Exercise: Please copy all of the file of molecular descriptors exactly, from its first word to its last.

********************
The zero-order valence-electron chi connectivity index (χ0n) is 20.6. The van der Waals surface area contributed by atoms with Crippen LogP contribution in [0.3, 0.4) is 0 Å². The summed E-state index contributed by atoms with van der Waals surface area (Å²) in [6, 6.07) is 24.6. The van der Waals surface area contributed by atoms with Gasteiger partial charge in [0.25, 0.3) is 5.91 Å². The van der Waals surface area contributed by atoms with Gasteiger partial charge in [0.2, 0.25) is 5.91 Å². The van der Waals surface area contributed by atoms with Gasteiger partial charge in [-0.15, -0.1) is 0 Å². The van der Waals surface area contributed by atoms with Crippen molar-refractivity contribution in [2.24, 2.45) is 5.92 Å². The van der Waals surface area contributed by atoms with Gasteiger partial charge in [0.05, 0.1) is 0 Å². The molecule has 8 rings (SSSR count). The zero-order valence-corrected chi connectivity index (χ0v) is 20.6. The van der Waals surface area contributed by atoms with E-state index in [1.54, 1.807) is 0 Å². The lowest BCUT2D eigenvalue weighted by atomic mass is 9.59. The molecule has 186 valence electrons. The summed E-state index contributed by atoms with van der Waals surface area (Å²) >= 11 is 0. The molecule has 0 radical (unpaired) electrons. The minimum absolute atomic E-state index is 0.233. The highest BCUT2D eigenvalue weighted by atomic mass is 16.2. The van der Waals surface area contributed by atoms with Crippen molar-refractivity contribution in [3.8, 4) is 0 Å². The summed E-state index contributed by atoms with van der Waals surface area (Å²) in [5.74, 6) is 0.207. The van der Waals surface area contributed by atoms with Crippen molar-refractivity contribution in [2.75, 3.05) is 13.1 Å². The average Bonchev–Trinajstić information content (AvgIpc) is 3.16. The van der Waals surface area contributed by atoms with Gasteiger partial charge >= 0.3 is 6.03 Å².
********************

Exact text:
The zero-order valence-electron chi connectivity index (χ0n) is 20.6. The van der Waals surface area contributed by atoms with Crippen LogP contribution in [0.3, 0.4) is 0 Å². The summed E-state index contributed by atoms with van der Waals surface area (Å²) in [6, 6.07) is 24.6. The van der Waals surface area contributed by atoms with Gasteiger partial charge in [0.25, 0.3) is 5.91 Å². The van der Waals surface area contributed by atoms with Gasteiger partial charge in [0.2, 0.25) is 5.91 Å². The van der Waals surface area contributed by atoms with Gasteiger partial charge in [-0.15, -0.1) is 0 Å². The van der Waals surface area contributed by atoms with Crippen molar-refractivity contribution in [2.24, 2.45) is 5.92 Å². The van der Waals surface area contributed by atoms with Gasteiger partial charge in [0.05, 0.1) is 0 Å². The molecule has 8 rings (SSSR count). The zero-order valence-corrected chi connectivity index (χ0v) is 20.6. The van der Waals surface area contributed by atoms with E-state index in [1.54, 1.807) is 0 Å². The lowest BCUT2D eigenvalue weighted by atomic mass is 9.59. The molecule has 186 valence electrons. The summed E-state index contributed by atoms with van der Waals surface area (Å²) >= 11 is 0. The molecule has 0 radical (unpaired) electrons. The minimum absolute atomic E-state index is 0.233. The highest BCUT2D eigenvalue weighted by atomic mass is 16.2. The van der Waals surface area contributed by atoms with Crippen molar-refractivity contribution in [3.8, 4) is 0 Å². The summed E-state index contributed by atoms with van der Waals surface area (Å²) in [5.74, 6) is 0.207. The van der Waals surface area contributed by atoms with Crippen molar-refractivity contribution in [2.75, 3.05) is 13.1 Å². The average Bonchev–Trinajstić information content (AvgIpc) is 3.16. The van der Waals surface area contributed by atoms with Gasteiger partial charge >= 0.3 is 6.03 Å².